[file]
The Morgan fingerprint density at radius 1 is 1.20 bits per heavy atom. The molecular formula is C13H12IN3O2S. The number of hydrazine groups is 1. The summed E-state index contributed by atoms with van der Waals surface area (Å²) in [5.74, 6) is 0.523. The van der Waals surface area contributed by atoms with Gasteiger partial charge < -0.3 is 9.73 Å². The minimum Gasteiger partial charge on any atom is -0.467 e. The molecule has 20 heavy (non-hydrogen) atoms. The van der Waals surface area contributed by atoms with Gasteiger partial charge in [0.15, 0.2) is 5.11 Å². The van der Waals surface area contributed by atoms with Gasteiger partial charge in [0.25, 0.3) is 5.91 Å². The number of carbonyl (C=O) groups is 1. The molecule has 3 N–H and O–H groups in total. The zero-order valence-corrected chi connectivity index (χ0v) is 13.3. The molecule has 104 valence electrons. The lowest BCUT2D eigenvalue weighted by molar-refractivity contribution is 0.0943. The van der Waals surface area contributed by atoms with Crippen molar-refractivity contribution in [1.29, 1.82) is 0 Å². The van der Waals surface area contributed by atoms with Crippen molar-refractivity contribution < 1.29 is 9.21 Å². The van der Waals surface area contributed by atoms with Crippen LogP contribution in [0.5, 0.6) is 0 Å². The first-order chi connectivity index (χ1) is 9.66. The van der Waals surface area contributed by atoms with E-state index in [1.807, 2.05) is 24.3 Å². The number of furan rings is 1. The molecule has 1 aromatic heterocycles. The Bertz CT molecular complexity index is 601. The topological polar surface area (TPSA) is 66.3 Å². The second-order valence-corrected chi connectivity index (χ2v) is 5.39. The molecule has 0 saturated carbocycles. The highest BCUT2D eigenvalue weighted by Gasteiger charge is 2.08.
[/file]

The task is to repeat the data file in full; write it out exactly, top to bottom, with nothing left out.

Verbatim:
The Morgan fingerprint density at radius 1 is 1.20 bits per heavy atom. The molecular formula is C13H12IN3O2S. The number of hydrazine groups is 1. The summed E-state index contributed by atoms with van der Waals surface area (Å²) in [5.74, 6) is 0.523. The van der Waals surface area contributed by atoms with Gasteiger partial charge < -0.3 is 9.73 Å². The minimum Gasteiger partial charge on any atom is -0.467 e. The molecule has 20 heavy (non-hydrogen) atoms. The van der Waals surface area contributed by atoms with Gasteiger partial charge in [0.15, 0.2) is 5.11 Å². The van der Waals surface area contributed by atoms with Gasteiger partial charge in [0.25, 0.3) is 5.91 Å². The number of carbonyl (C=O) groups is 1. The molecule has 3 N–H and O–H groups in total. The zero-order valence-corrected chi connectivity index (χ0v) is 13.3. The molecule has 104 valence electrons. The lowest BCUT2D eigenvalue weighted by molar-refractivity contribution is 0.0943. The van der Waals surface area contributed by atoms with Crippen molar-refractivity contribution in [1.29, 1.82) is 0 Å². The van der Waals surface area contributed by atoms with Crippen molar-refractivity contribution < 1.29 is 9.21 Å². The van der Waals surface area contributed by atoms with Crippen LogP contribution in [0.5, 0.6) is 0 Å². The first-order chi connectivity index (χ1) is 9.66. The van der Waals surface area contributed by atoms with E-state index in [1.807, 2.05) is 24.3 Å². The number of furan rings is 1. The molecule has 1 aromatic heterocycles. The Bertz CT molecular complexity index is 601. The topological polar surface area (TPSA) is 66.3 Å². The second-order valence-corrected chi connectivity index (χ2v) is 5.39. The molecule has 0 saturated carbocycles. The highest BCUT2D eigenvalue weighted by Gasteiger charge is 2.08.